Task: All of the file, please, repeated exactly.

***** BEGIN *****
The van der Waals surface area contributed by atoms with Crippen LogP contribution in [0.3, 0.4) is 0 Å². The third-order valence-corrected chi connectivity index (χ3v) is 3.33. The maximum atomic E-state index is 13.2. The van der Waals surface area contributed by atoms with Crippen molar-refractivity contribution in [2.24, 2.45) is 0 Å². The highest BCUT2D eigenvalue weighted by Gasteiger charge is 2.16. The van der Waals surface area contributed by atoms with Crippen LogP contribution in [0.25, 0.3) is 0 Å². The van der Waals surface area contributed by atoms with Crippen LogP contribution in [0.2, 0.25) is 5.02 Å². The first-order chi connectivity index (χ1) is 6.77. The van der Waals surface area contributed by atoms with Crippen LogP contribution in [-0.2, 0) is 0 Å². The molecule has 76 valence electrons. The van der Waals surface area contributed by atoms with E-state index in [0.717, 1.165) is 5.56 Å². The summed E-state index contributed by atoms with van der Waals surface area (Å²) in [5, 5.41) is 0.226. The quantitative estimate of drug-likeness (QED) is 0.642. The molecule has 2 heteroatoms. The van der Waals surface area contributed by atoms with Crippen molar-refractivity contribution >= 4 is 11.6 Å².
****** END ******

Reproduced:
The van der Waals surface area contributed by atoms with Crippen LogP contribution in [0.3, 0.4) is 0 Å². The third-order valence-corrected chi connectivity index (χ3v) is 3.33. The maximum atomic E-state index is 13.2. The van der Waals surface area contributed by atoms with Crippen molar-refractivity contribution in [2.24, 2.45) is 0 Å². The highest BCUT2D eigenvalue weighted by Gasteiger charge is 2.16. The van der Waals surface area contributed by atoms with Crippen LogP contribution in [0.25, 0.3) is 0 Å². The van der Waals surface area contributed by atoms with Crippen LogP contribution in [0.2, 0.25) is 5.02 Å². The first-order chi connectivity index (χ1) is 6.77. The van der Waals surface area contributed by atoms with Crippen LogP contribution in [-0.2, 0) is 0 Å². The molecule has 76 valence electrons. The van der Waals surface area contributed by atoms with E-state index in [0.717, 1.165) is 5.56 Å². The summed E-state index contributed by atoms with van der Waals surface area (Å²) in [5, 5.41) is 0.226. The quantitative estimate of drug-likeness (QED) is 0.642. The molecule has 2 heteroatoms. The van der Waals surface area contributed by atoms with Crippen molar-refractivity contribution >= 4 is 11.6 Å².